• A: In my personal opinion, trying to write one article of 4 to 500 words and trying to syndicate it wildly across the entire world, I wouldn’t necessarily count on that being effective. This used to work well, but my personal opinion would not be to upload an article like that.

  • Q: Are all comments with links spam?
  • A: No they are not spam. Commenting on other people’s blogs are good for SEO if you do it properly. The blog you are commenting on should be similar to yours. You include your name rather than point people to a bunch of different links. Link building through blog commenting should be a part of your link building process, not your only link building process.

  • Q: Will Google be evaluating the use of rel=”author” moving forward?
  • A: Yes. rel=”author” will be continued to be explored by Google in the future because it helps separate legitimate authors from spammers. Content curation is a great way to build search engine optimization strength for a website, but content creators will always be given priority in the search rankings.

  • Q: Should I use rel=”nofollow” on internal links to a login page?
  • A: No. You want the Google spiders to follow links within your website. Using rel=”nofollow” to other sites still apply as of November 2013. You still want to keep Google’s search engine spiders on your site for as long as you possibly can. This even applies to comments on your blog.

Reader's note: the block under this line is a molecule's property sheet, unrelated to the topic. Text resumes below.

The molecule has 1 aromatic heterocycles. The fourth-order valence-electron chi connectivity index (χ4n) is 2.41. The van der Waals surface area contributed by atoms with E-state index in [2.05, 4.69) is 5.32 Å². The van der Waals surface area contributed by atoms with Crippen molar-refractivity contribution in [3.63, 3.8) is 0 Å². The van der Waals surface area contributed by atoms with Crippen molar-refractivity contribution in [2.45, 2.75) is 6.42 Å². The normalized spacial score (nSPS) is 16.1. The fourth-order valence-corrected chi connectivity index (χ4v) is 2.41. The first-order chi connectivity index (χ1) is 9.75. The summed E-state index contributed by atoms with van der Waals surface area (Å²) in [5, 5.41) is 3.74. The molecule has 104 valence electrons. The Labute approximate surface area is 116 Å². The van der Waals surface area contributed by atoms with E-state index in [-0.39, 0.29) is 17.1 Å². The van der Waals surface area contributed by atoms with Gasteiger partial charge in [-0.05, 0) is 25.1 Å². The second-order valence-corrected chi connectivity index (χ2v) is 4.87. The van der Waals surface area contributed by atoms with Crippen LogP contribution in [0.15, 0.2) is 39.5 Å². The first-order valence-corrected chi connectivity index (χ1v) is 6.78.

• Q: If I write about another article, where should I link to the original website?
  • A: If you use an article from another website, linking to the original article anywhere on your webpage will work. That’s ranking advice. But Matt Cutts personal preference is if you do use content from another website it’s proper to link to that website, from as closely as possible to the article that’s on your webpage. In other words, don’t use anyone else’s content at the top of your page, and then leave a tiny little link to their content at the bottom of your site where it would be hard to find. Give credit where credit is due.

  • Q: How can an older site maintain its ranking over time?